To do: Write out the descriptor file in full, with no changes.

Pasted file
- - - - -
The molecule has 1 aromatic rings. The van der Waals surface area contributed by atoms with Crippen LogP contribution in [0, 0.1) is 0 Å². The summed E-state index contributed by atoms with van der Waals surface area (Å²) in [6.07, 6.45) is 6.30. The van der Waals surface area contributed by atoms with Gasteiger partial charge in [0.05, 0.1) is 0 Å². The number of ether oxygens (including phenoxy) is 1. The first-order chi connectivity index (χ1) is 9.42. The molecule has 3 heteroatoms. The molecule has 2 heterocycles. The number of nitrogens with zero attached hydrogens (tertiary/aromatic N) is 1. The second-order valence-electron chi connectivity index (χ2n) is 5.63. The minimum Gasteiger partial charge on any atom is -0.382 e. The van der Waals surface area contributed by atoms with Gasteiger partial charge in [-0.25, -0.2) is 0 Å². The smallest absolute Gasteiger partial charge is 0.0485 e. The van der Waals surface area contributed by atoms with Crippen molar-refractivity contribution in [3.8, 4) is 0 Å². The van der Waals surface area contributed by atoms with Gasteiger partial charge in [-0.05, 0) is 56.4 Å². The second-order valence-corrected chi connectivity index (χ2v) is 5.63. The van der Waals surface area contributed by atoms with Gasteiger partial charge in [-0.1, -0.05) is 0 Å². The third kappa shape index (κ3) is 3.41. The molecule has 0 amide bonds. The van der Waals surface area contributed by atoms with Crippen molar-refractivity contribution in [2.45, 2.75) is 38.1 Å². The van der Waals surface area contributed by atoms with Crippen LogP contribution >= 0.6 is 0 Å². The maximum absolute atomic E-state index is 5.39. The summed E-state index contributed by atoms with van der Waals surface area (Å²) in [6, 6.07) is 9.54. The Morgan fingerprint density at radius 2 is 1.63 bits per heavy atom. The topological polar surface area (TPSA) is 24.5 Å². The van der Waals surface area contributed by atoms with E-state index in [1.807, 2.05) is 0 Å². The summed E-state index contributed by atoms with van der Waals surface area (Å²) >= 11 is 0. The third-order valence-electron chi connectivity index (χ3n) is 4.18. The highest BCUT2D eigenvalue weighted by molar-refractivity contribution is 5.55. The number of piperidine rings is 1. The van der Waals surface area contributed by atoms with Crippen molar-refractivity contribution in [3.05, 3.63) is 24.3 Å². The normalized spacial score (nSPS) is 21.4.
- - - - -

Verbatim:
The molecule has 1 aromatic rings. The van der Waals surface area contributed by atoms with Crippen LogP contribution in [0, 0.1) is 0 Å². The summed E-state index contributed by atoms with van der Waals surface area (Å²) in [6.07, 6.45) is 6.30. The van der Waals surface area contributed by atoms with Gasteiger partial charge in [0.05, 0.1) is 0 Å². The number of ether oxygens (including phenoxy) is 1. The first-order chi connectivity index (χ1) is 9.42. The molecule has 3 heteroatoms. The molecule has 2 heterocycles. The number of nitrogens with zero attached hydrogens (tertiary/aromatic N) is 1. The second-order valence-electron chi connectivity index (χ2n) is 5.63. The minimum Gasteiger partial charge on any atom is -0.382 e. The van der Waals surface area contributed by atoms with Gasteiger partial charge in [-0.25, -0.2) is 0 Å². The smallest absolute Gasteiger partial charge is 0.0485 e. The van der Waals surface area contributed by atoms with Crippen molar-refractivity contribution in [3.8, 4) is 0 Å². The van der Waals surface area contributed by atoms with Gasteiger partial charge in [-0.05, 0) is 56.4 Å². The second-order valence-corrected chi connectivity index (χ2v) is 5.63. The van der Waals surface area contributed by atoms with Gasteiger partial charge in [-0.1, -0.05) is 0 Å². The third kappa shape index (κ3) is 3.41. The molecule has 0 amide bonds. The van der Waals surface area contributed by atoms with Crippen molar-refractivity contribution in [2.45, 2.75) is 38.1 Å². The van der Waals surface area contributed by atoms with Crippen LogP contribution >= 0.6 is 0 Å². The maximum absolute atomic E-state index is 5.39. The summed E-state index contributed by atoms with van der Waals surface area (Å²) in [6, 6.07) is 9.54. The Morgan fingerprint density at radius 2 is 1.63 bits per heavy atom. The topological polar surface area (TPSA) is 24.5 Å². The van der Waals surface area contributed by atoms with E-state index in [1.807, 2.05) is 0 Å². The summed E-state index contributed by atoms with van der Waals surface area (Å²) >= 11 is 0. The third-order valence-electron chi connectivity index (χ3n) is 4.18. The highest BCUT2D eigenvalue weighted by molar-refractivity contribution is 5.55. The number of piperidine rings is 1. The van der Waals surface area contributed by atoms with Crippen molar-refractivity contribution in [3.05, 3.63) is 24.3 Å². The normalized spacial score (nSPS) is 21.4.